In 1837 the Dakota people signed a treaty ceding their lands on the east side of the Mississippi River. Before this treaty was even ratified, individual traders, mostly whiskey sellers, began staking claims along the east side of the Mississippi River near Fort Snelling and Mendota. One such claim was made by a Canadian Voyageur named Pierre Parrant who was fortunate enough to stake a claim at the present site of the city of St. Paul.
Within a few years Parrant lost his claim, but the settlement around him adopted his nickname, Pig’s Eye, which was based on his peculiar facial appearance. The region became further settled when, in May of 1840, all squatters living near Fort Snelling were forced to move beyond the boundaries of the Fort Snelling military reserve. Many of them took up residence along the river where Parrant’s original claim had stood. Then, in October 1841, Reverend Lucian Galtier who had been stationed at Mendota, built a rude log chapel in the growing settlement along the river which he dedicated to the apostle Saint Paul. The church stood at a landing and so the place went from being called Pig’s Eye to St. Paul’s Landing and then finally St. Paul.
In 1845, St. Paul was a small settlement of about thirty families. But the population slowly grew until, in 1849, Minnesota became a territory and St. Paul its capital. From this point on the population of the city grew rapidly and took on all the characteristics of a modern, capital city.
Upon arriving to St. Paul in 1851, traveler Frank Blackwell Mayer described the city as follows: “St. Paul’s is situated on a bluff probably about fifty feet above the surface of the river, commanding a fine view of the surrounding country and catching the breezes which sweep down the course of the river and over the adjacent hills. The plain which surmounts the bluff is of ample extent for the erection of the proposed city. Two years ago it was little more than a mere trading post for the Indians – but already it assumes the appearance of a bustling New England village and well attests the presence of an energetic and free-soil population. It is singular to meet so few old residenters for no one seems to have passed more than one winter here.”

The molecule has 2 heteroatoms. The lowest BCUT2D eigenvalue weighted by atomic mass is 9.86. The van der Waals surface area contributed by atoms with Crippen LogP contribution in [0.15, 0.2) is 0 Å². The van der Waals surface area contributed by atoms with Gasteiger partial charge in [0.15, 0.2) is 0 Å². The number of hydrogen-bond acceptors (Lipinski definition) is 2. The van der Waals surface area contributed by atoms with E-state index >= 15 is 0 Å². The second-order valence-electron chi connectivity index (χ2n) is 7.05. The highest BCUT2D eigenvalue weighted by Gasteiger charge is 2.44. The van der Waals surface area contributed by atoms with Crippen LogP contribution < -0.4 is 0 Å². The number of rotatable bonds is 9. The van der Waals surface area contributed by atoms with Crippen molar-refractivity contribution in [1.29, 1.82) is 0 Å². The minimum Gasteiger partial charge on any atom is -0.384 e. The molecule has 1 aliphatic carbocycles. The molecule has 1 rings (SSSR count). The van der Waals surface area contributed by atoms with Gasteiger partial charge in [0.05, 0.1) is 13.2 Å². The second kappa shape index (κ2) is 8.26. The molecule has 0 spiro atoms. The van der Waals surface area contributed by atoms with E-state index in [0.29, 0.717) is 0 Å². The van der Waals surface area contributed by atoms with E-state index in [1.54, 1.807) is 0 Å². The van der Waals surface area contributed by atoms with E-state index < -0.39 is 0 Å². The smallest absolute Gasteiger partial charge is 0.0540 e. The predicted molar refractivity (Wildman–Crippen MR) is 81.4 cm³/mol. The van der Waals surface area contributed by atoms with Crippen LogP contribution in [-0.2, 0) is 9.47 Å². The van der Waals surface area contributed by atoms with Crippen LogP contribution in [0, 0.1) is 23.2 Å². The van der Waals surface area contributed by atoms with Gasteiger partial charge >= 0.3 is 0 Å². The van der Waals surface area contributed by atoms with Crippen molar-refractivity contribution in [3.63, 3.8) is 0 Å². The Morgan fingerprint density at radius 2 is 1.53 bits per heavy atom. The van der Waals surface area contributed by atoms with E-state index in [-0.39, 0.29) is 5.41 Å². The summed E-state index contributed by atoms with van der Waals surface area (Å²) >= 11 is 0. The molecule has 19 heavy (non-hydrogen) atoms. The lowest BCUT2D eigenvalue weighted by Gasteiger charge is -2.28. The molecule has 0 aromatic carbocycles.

Excerpt from Ceding Contempt
The period prior to 1849 may be called the arcadian days of Minnesota. The population grew slightly each year, but things remained simple, quiet, and primitive. The people of the region were content with the even tenor of their ways and remained unconcerned with the exciting events that stirred other communities. They were isolated and seemed to prefer it that way. But things changed drastically in 1849 when Minnesota became a territory and St. Paul its capital. As if in an instant, immigrants began pouring in. Boat after boat landed, bringing with them crowds of people, so much so that it became a serious question of where they would lodge and on what they would subsist. Building began at a feverish pace. Immigrants were instructed to bring with them tents because there were not enough builders to keep up with demand. Everywhere were piles of lumber and building materials left in admirable confusion. It was said that in just three weeks over seventy buildings had been erected. Anyone who was absent, upon returning might thing he had taken a Rip Van Winkle like slumber. But among this confusion and unprecedented growth, the territory was organized and the future was set. While seated upon beds or trunks in a little room at the St. Paul House, the Territorial Officers drew up the “First of June Proclamation” and Minnesota was officially organized.
Bertha L. Heilbron, With Pen and Pencil on the Frontier in 1851: The Diary and Sketches of Frank Blackwell Mayer, (St. Paul: Minnesota Historical Society, 1986).
William Watts Folwell, A History of Minnesota, Vol. 1, (St. Paul: Minnesota Historical Society, 1922).
J. Fletcher Williams, A History of the City of St. Paul and of the County of Ramsey, Minnesota, (St. Paul: Minnesota Historical Society, 1876).